The English Toy Terrier has its origins traced back to the Industrial Revolution when rat-infested towns were a common sight in England. These black ratting terriers were also found on farms and sailing ships during those periods. During those times, these dogs were often pitted against each other in specially made “rat pits” in the taverns to see which dog can kill the most numbers of rats in the shortest time possible. The smaller the dog, the better and more favoured it is. The winners were recorded during those times, and one dog, named “Billy” was said to have killed 100 rats in only 5.5 minutes. In 1848, a black and tan terrier named “Tiny” (who only weighs 2.5kg) was recorded to have dispatched 300 rats in less than one hour. When this “gambling” sport was made illegal, the popularity of these dogs continued albeit in a different arena – the dog show arena, that is. During the first ever all-breeds dog show, Black and Tan Terriers were displayed according to their weight until the 1920s, when the breed was divided into two, namely the Manchester Terrier and the smaller Miniature Black and Tan Terrier. In 1962 the named English Toy Terrier (Black and Tan) was adopted. Today, the English Toy Terrier is on the Kennel Club’s list of vulnerable native breeds because of low yearly registration numbers. A program is currently being undertaken to bring back the breed to a healthy population by allowing the North American Toy Manchester Terrier to be re-registered in the UK as English Toy Terrier (Black and Tan).
Most English Toy Terriers are affectionate, alert, cheerful, friendly, gentle, intelligent, outgoing, and social. This dog will alert its owner if a stranger is nearby which makes it a good watchdog. Although it is an alert canine, it is not known to bark unnecessarily unlike other breeds. It is also generally a non-aggressive dog. This breed is not prone to chewing, unlike any other adult canines. However, as a puppy, it may have a tendency to chew on objects particularly when it is teething, so make sure it as enough teething toys to chew on.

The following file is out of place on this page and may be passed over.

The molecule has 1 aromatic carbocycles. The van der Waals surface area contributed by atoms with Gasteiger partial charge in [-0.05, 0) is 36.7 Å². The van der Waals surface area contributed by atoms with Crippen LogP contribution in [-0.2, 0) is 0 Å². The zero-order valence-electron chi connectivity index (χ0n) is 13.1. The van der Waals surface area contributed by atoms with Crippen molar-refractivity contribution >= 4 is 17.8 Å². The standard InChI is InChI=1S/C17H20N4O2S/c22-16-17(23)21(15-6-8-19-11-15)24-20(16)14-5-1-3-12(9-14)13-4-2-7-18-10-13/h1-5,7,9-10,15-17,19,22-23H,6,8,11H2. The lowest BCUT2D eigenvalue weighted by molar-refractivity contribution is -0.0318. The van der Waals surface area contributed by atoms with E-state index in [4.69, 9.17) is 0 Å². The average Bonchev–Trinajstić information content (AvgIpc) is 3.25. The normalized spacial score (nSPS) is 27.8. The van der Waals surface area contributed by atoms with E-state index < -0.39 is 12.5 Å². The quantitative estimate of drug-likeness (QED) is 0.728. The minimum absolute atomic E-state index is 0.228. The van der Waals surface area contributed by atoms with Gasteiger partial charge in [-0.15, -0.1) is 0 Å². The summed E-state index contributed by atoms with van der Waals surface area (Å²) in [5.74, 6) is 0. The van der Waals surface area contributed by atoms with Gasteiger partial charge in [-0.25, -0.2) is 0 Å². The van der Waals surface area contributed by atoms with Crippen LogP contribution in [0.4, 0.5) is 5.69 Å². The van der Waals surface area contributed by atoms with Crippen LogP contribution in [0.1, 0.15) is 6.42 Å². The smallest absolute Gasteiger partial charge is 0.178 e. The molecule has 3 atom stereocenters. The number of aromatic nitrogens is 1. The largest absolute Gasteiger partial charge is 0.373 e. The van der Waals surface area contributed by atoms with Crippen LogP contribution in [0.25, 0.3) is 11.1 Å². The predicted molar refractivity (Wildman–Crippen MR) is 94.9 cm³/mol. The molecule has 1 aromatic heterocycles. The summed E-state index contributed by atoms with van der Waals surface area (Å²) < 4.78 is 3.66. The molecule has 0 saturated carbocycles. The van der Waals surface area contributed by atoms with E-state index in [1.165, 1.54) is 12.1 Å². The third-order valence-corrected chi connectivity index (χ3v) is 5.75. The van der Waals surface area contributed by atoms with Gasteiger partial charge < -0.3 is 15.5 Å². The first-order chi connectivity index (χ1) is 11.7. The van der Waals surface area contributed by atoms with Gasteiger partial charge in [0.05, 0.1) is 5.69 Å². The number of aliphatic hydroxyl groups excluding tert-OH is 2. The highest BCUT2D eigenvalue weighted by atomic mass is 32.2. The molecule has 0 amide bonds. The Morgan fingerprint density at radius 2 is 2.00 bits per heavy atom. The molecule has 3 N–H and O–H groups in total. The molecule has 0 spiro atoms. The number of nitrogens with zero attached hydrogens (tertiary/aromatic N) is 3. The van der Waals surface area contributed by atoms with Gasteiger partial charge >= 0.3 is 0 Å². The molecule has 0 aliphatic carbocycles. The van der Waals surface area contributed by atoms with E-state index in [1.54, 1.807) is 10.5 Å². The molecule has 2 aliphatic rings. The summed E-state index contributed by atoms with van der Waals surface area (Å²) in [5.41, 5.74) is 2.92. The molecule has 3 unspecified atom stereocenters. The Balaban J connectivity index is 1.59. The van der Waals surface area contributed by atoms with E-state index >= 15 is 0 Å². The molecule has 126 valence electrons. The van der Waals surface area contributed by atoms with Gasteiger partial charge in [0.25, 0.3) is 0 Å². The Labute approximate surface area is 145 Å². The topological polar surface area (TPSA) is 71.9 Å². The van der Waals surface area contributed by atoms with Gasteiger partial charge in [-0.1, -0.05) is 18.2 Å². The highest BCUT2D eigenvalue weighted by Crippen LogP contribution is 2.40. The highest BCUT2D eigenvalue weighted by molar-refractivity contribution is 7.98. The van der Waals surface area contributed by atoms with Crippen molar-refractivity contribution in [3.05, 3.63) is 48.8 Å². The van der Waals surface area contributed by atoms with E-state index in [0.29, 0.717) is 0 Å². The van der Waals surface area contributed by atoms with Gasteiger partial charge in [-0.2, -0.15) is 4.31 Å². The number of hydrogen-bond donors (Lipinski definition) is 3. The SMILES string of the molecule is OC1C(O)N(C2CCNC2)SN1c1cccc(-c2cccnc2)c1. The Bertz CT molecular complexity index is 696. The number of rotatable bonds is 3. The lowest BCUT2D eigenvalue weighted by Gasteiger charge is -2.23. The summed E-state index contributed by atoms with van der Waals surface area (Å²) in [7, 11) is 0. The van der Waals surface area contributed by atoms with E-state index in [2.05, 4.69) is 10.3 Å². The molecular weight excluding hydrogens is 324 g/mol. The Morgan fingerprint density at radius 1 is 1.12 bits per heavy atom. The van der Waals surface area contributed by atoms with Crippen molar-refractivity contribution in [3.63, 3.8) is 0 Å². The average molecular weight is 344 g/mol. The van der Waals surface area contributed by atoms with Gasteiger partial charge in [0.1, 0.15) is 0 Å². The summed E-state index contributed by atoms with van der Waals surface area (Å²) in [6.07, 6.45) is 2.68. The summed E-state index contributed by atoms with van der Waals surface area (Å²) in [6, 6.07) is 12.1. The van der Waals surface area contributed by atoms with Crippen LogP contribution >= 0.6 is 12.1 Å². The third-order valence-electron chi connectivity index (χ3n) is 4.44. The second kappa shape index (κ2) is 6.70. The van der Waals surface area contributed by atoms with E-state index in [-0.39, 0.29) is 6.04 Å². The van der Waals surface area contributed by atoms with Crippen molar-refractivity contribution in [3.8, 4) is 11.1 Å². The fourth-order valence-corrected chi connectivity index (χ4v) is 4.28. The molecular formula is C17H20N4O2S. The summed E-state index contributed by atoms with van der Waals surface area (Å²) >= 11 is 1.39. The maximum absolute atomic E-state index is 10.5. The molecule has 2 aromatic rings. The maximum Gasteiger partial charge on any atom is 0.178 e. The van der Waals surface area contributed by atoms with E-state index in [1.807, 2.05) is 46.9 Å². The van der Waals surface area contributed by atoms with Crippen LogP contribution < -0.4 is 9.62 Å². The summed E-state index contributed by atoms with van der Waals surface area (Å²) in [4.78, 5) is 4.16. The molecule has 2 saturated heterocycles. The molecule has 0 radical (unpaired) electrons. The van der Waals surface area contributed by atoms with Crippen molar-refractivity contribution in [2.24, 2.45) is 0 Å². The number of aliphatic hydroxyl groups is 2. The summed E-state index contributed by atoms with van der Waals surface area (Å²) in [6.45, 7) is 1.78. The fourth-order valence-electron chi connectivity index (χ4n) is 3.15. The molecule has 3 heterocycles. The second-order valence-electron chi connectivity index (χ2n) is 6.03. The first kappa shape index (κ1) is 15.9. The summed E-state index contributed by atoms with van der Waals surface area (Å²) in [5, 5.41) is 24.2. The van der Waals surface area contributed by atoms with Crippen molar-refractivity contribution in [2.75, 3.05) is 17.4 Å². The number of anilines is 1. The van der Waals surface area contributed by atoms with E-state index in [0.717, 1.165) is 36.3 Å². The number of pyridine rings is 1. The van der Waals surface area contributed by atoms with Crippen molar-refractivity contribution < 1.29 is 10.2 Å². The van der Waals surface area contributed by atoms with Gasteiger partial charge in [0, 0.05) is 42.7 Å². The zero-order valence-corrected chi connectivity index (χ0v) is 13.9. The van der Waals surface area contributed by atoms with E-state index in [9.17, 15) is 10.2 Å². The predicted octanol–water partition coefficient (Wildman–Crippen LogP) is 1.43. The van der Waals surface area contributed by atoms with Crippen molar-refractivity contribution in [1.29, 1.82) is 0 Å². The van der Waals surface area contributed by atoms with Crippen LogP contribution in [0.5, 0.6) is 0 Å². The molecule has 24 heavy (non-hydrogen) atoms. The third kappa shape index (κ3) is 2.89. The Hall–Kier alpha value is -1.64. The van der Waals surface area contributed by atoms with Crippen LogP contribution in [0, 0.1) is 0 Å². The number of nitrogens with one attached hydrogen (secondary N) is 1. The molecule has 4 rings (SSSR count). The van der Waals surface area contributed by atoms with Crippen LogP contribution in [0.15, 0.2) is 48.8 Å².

The English Toy Terrier is an intelligent breed and generally responds to training well. However, like most other breeds, different dogs have different level of intelligence and temperament. Some ETTs are fairly easy to train while others may have a bit of stubbornness in their attitude. Training should be firm, consistent but gentle as it can be quite independent but it is naturally inquisitive. Socialisation with other house pets and other children should start at an early age.
Grooming requirement is on the lighter side of the scale. The short dense coat requires minimum attention and is quite easy to groom using a grooming mitt and a polishing cloth. The English Toy Terrier is a low-maintenance, clean little dog, so an occasional bath using a mild dog shampoo is all that is necessary. The forward-facing ears should be inspected and cleaned of any foreign debris or wax when necessary.
The English Toy Terrier is generally a very healthy breed with an average lifespan of 12 – 13 years. It is prone to a disease known as the von Willebrands disease, a hereditary blood-clotting disorder. It is recommended to submit the puppy for DNA tests to make sure that it does not carry the genes that cause this genetic disorder or ask the breeder about the medical history of the parents before buying one. It is also prone to patellar luxation (dislocated kneecap), deafness, demodectic mange (demodicosis) caused by mites, Legg-Calve-Perthes syndrome (LCPS) which affects the hip, heat stress and certain eye diseases.
Exercise is on the minimal side. Daily walks are recommended for the English Toy Terrier. It is a very charming and adaptable breed. It is typically inactive indoors and will do perfectly well even in a small apartment setting in the city but it will do best in a home with a secured yard where it can run and play on a daily basis. The English Toy Terrier is an undemanding breed when it comes to feeding. It has no special dietary requirements and it generally has a very good appetite so make sure to give the dog its daily dose of exercise to prevent obesity.
It is generally good with children, especially those who knows how to handle a small breed properly. However, it may not be a suitable playmate with younger kids, particularly toddlers as this breed will not tolerate rough handling or treatment. Make sure to teach small children how to properly treat the dog or supervise them when they are with each other to avoid any unnecessary behaviour. Its natural prey drive towards rats means that it must be supervised when it is around other smaller animals particularly those that closely resembles the rat, including mice, guinea pigs, hamsters, etc.